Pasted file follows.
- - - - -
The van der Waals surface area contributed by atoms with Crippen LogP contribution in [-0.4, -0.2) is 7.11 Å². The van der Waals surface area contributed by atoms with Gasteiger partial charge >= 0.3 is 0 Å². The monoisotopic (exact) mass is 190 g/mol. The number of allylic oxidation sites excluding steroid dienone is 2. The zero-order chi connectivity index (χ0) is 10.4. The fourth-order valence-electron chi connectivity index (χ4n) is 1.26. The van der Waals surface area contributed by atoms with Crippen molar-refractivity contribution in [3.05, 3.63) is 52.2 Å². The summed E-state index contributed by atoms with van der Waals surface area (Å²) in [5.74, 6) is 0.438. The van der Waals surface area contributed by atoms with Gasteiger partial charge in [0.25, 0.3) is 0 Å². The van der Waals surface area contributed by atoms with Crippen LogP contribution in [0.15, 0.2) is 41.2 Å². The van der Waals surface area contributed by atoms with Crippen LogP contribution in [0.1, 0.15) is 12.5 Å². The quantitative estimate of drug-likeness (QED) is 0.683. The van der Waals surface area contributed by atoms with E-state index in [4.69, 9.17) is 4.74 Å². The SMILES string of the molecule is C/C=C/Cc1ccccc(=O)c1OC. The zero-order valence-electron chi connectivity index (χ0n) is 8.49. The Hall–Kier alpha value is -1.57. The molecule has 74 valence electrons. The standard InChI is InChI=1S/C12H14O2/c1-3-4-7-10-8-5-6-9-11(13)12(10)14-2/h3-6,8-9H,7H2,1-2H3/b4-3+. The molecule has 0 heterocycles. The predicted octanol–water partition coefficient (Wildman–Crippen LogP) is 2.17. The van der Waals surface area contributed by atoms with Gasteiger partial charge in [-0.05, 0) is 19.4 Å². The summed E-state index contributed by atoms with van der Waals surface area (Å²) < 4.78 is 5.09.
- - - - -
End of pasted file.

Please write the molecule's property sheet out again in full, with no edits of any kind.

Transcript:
The van der Waals surface area contributed by atoms with Crippen LogP contribution in [-0.4, -0.2) is 7.11 Å². The van der Waals surface area contributed by atoms with Gasteiger partial charge >= 0.3 is 0 Å². The monoisotopic (exact) mass is 190 g/mol. The number of allylic oxidation sites excluding steroid dienone is 2. The zero-order chi connectivity index (χ0) is 10.4. The fourth-order valence-electron chi connectivity index (χ4n) is 1.26. The van der Waals surface area contributed by atoms with Crippen molar-refractivity contribution in [3.05, 3.63) is 52.2 Å². The summed E-state index contributed by atoms with van der Waals surface area (Å²) in [5.74, 6) is 0.438. The van der Waals surface area contributed by atoms with Gasteiger partial charge in [0.25, 0.3) is 0 Å². The van der Waals surface area contributed by atoms with Crippen LogP contribution in [0.15, 0.2) is 41.2 Å². The van der Waals surface area contributed by atoms with Crippen LogP contribution in [0.1, 0.15) is 12.5 Å². The quantitative estimate of drug-likeness (QED) is 0.683. The van der Waals surface area contributed by atoms with E-state index in [4.69, 9.17) is 4.74 Å². The SMILES string of the molecule is C/C=C/Cc1ccccc(=O)c1OC. The zero-order valence-electron chi connectivity index (χ0n) is 8.49. The Hall–Kier alpha value is -1.57. The molecule has 74 valence electrons. The standard InChI is InChI=1S/C12H14O2/c1-3-4-7-10-8-5-6-9-11(13)12(10)14-2/h3-6,8-9H,7H2,1-2H3/b4-3+. The molecule has 0 heterocycles. The predicted octanol–water partition coefficient (Wildman–Crippen LogP) is 2.17. The van der Waals surface area contributed by atoms with Gasteiger partial charge in [-0.05, 0) is 19.4 Å². The summed E-state index contributed by atoms with van der Waals surface area (Å²) < 4.78 is 5.09.